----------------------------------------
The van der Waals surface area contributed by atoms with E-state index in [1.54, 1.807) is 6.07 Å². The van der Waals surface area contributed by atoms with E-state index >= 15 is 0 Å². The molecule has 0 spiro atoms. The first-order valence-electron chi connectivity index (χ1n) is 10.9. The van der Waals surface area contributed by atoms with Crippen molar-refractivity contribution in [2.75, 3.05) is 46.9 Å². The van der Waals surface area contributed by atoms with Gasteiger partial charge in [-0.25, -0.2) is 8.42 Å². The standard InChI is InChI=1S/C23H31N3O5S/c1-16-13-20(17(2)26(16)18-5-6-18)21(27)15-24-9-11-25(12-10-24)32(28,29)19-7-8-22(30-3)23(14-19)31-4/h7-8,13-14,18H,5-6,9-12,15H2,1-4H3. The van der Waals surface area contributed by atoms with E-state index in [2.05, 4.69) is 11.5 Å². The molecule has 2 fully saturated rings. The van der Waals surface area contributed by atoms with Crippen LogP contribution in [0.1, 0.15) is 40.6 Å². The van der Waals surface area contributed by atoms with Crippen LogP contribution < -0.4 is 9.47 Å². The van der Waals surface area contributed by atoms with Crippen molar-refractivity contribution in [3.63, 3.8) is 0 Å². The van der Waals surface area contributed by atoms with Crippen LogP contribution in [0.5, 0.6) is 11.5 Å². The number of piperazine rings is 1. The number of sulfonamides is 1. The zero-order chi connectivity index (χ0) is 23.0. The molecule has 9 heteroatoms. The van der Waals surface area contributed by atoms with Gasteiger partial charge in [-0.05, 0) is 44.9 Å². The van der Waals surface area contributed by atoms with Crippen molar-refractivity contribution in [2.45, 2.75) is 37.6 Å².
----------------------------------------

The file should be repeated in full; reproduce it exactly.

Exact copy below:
The van der Waals surface area contributed by atoms with E-state index in [1.54, 1.807) is 6.07 Å². The van der Waals surface area contributed by atoms with E-state index >= 15 is 0 Å². The molecule has 0 spiro atoms. The first-order valence-electron chi connectivity index (χ1n) is 10.9. The van der Waals surface area contributed by atoms with Crippen molar-refractivity contribution in [2.75, 3.05) is 46.9 Å². The van der Waals surface area contributed by atoms with Gasteiger partial charge in [-0.25, -0.2) is 8.42 Å². The standard InChI is InChI=1S/C23H31N3O5S/c1-16-13-20(17(2)26(16)18-5-6-18)21(27)15-24-9-11-25(12-10-24)32(28,29)19-7-8-22(30-3)23(14-19)31-4/h7-8,13-14,18H,5-6,9-12,15H2,1-4H3. The van der Waals surface area contributed by atoms with E-state index in [2.05, 4.69) is 11.5 Å². The molecule has 2 fully saturated rings. The van der Waals surface area contributed by atoms with Crippen LogP contribution in [0.1, 0.15) is 40.6 Å². The van der Waals surface area contributed by atoms with Crippen LogP contribution < -0.4 is 9.47 Å². The van der Waals surface area contributed by atoms with Crippen molar-refractivity contribution in [3.63, 3.8) is 0 Å². The van der Waals surface area contributed by atoms with Crippen LogP contribution in [0.5, 0.6) is 11.5 Å². The number of piperazine rings is 1. The number of sulfonamides is 1. The zero-order chi connectivity index (χ0) is 23.0. The molecule has 9 heteroatoms. The van der Waals surface area contributed by atoms with Gasteiger partial charge in [-0.05, 0) is 44.9 Å². The van der Waals surface area contributed by atoms with Crippen molar-refractivity contribution in [2.45, 2.75) is 37.6 Å².